Journal of Transportation Technologies
Vol.05 No.03(2015), Article ID:57888,9 pages

Literature Survey on Recent Progress in Inter-Vehicle Communication Simulations

Markus Hager1, Jochen Seitz1, Thomas Waas2

1Fachgebiet Kommunikationsnetze, Technische Universität Ilmenau, Ilmenau, Germany

2Labor Computernetzwerke, Ostbayrische Technische Hochschule Regensburg, Regensburg, Germany


Copyright © 2015 by authors and Scientific Research Publishing Inc.

This work is licensed under the Creative Commons Attribution International License (CC BY).

Received 13 April 2015; accepted 6 July 2015; published 13 July 2015


The vehicular ad hoc network (VANET) technology based on the approved IEEE 802.11p standard and the appendant inter-vehicle communication (IVC) has the potential to dramatically change the way transportation systems work. The fundamental idea is to change the individual behavior of each vehicle by exchanging information among traffic participants to realize a cooperative and more efficient transportation system. Certainly, the evaluation of such systems is a comprehensive and challenging task in a real world test bed, therefore, simulation frameworks are a key tool to analyze IVC. Several models are needed to emulate the real behavior of a VANET in all aspects as much realistically as necessary. The intention of this survey is to provide a comprehensive overview of publications concerning IVC simulations of the year 2013 and to see how IVC simulation has changed since 2009. Based on this analysis, we will answer the following questions: What simulation techniques are applied to IVC? Which aspects of IVS have been evaluated? What has changed within five years of IVC simulations? We also take a closer look at commonly used software tools and discuss their functionality and drawbacks. Finally, we present open questions concerning IVC simulations.


Inter-Vehicle Communication, Simulation, Survey

1. Introduction

Looking at the development and utilization of information technology in vehicles, we can see an enormous progress and development during the last decades. Current vehicles have a large amount of sensors (e.g. radar, ultrasonic and cameras) to scan adjacency regions as well as rain and temperature sensors, too. Based on this data, an autonomously driving vehicle is already possible for most traffic situations. But due to legal constraints and open questions regarding the liability in the event of a failure, this technology is mostly used to support the driver or to react in critical situations as in case of an imminent rear-end collision. The combination of this sensor information and other context data with IVC leads to intelligent transportation systems (ITS). Kashif Dar et al. [1] described the structure and general applications of ITS and provided a comparison to other wireless communication systems, whereas Willke et al. [2] presented a more comprehensive discussion of this topic as well as d’Orey and Ferreira [3] .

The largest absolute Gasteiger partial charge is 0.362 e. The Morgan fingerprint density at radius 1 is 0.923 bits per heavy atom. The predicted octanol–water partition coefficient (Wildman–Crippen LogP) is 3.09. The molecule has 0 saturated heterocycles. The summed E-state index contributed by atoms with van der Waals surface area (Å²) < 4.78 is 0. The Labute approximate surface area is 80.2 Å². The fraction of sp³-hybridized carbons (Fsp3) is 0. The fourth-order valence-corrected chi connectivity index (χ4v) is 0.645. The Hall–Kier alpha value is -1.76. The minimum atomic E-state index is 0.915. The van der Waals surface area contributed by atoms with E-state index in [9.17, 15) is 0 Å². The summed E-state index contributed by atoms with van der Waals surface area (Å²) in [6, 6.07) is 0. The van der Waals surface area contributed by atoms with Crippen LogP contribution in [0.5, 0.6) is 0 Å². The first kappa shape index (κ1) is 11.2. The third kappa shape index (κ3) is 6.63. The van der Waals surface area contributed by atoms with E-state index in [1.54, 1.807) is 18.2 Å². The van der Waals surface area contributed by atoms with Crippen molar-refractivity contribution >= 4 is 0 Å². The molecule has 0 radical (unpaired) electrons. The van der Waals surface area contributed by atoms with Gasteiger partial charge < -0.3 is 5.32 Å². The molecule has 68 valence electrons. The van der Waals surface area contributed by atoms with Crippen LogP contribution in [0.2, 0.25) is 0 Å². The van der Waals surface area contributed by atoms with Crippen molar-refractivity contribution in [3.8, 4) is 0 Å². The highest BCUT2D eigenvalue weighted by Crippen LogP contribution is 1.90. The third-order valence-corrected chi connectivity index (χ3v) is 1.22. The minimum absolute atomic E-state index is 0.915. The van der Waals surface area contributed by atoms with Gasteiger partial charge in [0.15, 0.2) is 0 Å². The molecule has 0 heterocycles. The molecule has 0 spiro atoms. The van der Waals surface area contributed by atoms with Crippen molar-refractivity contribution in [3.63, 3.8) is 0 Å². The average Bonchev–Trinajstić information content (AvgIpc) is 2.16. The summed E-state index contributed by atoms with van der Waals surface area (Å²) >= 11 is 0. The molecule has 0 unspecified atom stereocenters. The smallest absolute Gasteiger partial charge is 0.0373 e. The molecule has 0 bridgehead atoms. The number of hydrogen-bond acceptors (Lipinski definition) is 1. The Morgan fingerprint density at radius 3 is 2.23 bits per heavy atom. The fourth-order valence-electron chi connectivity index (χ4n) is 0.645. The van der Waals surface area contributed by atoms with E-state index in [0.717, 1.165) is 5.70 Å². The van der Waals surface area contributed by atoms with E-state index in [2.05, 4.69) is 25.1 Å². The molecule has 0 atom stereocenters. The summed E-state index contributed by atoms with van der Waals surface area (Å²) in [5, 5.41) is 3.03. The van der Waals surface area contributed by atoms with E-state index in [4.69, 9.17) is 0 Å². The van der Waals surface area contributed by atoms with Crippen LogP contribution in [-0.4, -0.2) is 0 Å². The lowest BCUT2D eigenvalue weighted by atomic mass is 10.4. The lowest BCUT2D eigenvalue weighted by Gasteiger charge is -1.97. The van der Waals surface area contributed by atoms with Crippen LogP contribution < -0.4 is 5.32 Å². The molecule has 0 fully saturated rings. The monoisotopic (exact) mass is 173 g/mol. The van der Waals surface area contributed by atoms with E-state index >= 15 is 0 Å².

IVC is based on the IEEE standard 802.11p [4] which is a modified version of IEEE 802.11a. As in classical mobile communications, the situation is different in the US [5] and Europe [6] , but in general, the principles are the same. The applications can be classified into safety, traffic efficiency and entertainment solutions. Apart from the latter, not a core element of ITS applications, the corresponding protocol mechanisms are based on beacons for vehicular safety and on multi-hop routing and forwarding schemes in case of traffic information. At this point, we want to exclude advanced techniques like further mobile communication systems or background Internet cloud services to the benefit of a clear focus on the VANET communication.

Beacons [7] [8] are broadcast messages periodically sent by each vehicle to inform about its position, speed, etc. and are not forwarded by other nodes of the VANET. Typical applications based on this scheme are emergency vehicle warnings or collision risk alerts. In case of an icy road segment or for traffic jam announcements, it is purposive to disseminate this information in a larger area to give road users the chance to take a different route in advance. Therefore, multi-hop broadcast protocols [9] are the second major communication component of ITS. The challenge is to forward these messages in such a way that all vehicles are aware of this event but keeping the amount of sending procedures as low as possible to save radio channel resources. Thus, a too selective strategy is faced with the risk that information gets completely lost whereas otherwise too many redundant messages are generated. For beacon based communications, even though no forwarding decision must be made, difficulties arise in case of high traffic density due to the cyclic unconditional sending process. Therefore, besides the recommendation of the standardization institutes, many modifications and extensions have been discussed in the literature [10] for these protocol schemes.